In recent years the St. Croix's location on the fringe of a growing urban center has overshadowed the crucial historical position of the river valley on the border between the two great inland waterways in North America, the Great Lakes and the Mississippi River. Before there was a Minneapolis or a St. Paul, before the sources of the Mississippi were known, the headwaters of the St. Croix were accessed via portage trail by Indians and fur traders on the move from Lake Superior to the Mississippi. The portage between Lake Superior waters and the St. Croix was crucial to making the region the cockpit of the conflict between the Chippewa and Sioux and the scene of intense fur trade rivalry between the Northwest Company, the XY Company, and later the American Fur Company. The unsuitability of the rapid, rock strewn Upper St. Croix to offer navigation to more than birch bark canoes brought an end to the river's strategic role as a regional link, although the desire to maintain and later revive the waterway through the building of a modern canal was sustained throughout the nineteenth and twentieth centuries. In spite of the fact that the upper river itself was bypassed by commerce, the valley corridor of the St. Croix continued to link the Upper Mississippi with Lake Superior through railroads and later highways.
The St. Croix is not a large river in terms of its size, nor a great river in terms of its impact on the development of the United States. It flows for 165 miles from its source, a long narrow finger of water known as Upper Lake St. Croix, to the Mississippi River at Point Douglas, where the river, once again placid and lake-like ends its journey. Between the river's mouth and its source the St. Croix drains 7,760 square miles.  Much smaller rivers, the Chicago River and Buffalo Creek, have given rise to great cities. Other, larger rivers became crucial pathways to the interior, such as the Columbia or the Hudson Rivers. The St. Croix was selected in 1968 to be one of the first wild and scenic rivers within the National Park System, yet for most of its history the significance of the St. Croix has been within the framework of the Upper Midwest region. If the St. Croix's story is not of national significance, it is crucial to understanding the north woods history of Wisconsin and Minnesota.
The St. Croix valley encapsulates the history of the Upper Midwest, from its role as a voyageurs highway to its Bunyanesque contribution to the logging frontier. Its painful transition from a countryside patchwork of the ethnically diverse cutover farms, to a thinly inhabited tourist haven in the "land of sky-blue waters," mirrors a transformation forced upon much of the region. The Upper Midwest, the area bordering the Upper Great Lakes of Huron, Michigan, and Superior and the Upper Mississippi River, does not have a firm place in the regional history of the United States. The South or the Great Plains, and certainly New England, have more clearly established regional identities, in part because their place in national history is well known. The people of much of Michigan, Wisconsin, and Minnesota share a common experience of land, labor, and cultural heritage, but that experience must be understood before it can be used to bind separate states into a self-conscious region. The St. Croix River valley, on the frontier between the Mississippi and Lake Superior drainage, on the border between Wisconsin and Minnesota, with its rich lower valley and more rugged up country, has a story that reflects the experience of a region and illuminates the nature of a nation. As writer James Grey observed a half century ago, "The Upper Midwest contains within itself the memory of everything that America has been and the knowledge of what it may become."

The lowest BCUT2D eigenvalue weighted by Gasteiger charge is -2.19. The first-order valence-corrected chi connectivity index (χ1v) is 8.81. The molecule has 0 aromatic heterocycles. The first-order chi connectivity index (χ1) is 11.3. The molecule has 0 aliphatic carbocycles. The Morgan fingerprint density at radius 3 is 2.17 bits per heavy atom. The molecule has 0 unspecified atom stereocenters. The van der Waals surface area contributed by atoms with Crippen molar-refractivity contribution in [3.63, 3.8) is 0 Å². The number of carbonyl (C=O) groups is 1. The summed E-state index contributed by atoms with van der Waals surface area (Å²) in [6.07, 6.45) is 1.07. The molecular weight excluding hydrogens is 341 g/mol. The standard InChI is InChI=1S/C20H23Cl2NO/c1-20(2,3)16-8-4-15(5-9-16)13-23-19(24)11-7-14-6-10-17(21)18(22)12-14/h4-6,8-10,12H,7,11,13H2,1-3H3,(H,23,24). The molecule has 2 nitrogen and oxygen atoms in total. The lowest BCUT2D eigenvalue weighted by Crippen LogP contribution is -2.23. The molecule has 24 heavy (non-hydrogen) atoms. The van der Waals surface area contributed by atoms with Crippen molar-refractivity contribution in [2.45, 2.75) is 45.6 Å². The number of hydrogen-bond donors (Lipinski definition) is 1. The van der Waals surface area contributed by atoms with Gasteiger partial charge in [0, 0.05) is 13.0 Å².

This study is an environmental and a social history. It seeks to explore the interactions between the land and waters of the St. Croix and the people who have called the valley home. It is a history of the land, how that land was perceived, altered, and how people adjusted to the reconfigured environment. "The valley was considered too far north and the soil too sterile for cultivation," recalled W.H.C. Folsom, one of the first European-American settlers in Taylors Falls, Minnesota. Soil quality and climate are immutable factors in regional history and examples of the way environment shapes historical development. Environmental history is the story of how the natural landscape interacts with social and cultural forces. Just a few years after the St. Croix was dismissed as an agricultural region it became the seat of hundreds of new frontier farms. Folsom noted, "Many of those who came here in 1838 found out their mistake and made choice of the valley for their permanent home." What had changed was not the length of the growing season or the quality of the soil, but the settler's perception of the valley. Environmental imagination, the interplay between land and culture, is a critical ingredient to this north woods story. The St. Croix valley offered opportunities and imposed constraints on all of the plant and animal communities within its corridor. But just as important to determining the history of the valley were the ideas and institutions of the people who came to live there, what anthropologists refer to as a people's "cultural script." The stories about the St. Croix that follow are about the dialectic between a natural blueprint and a cultural script. 
Last Updated: 17-Oct-2002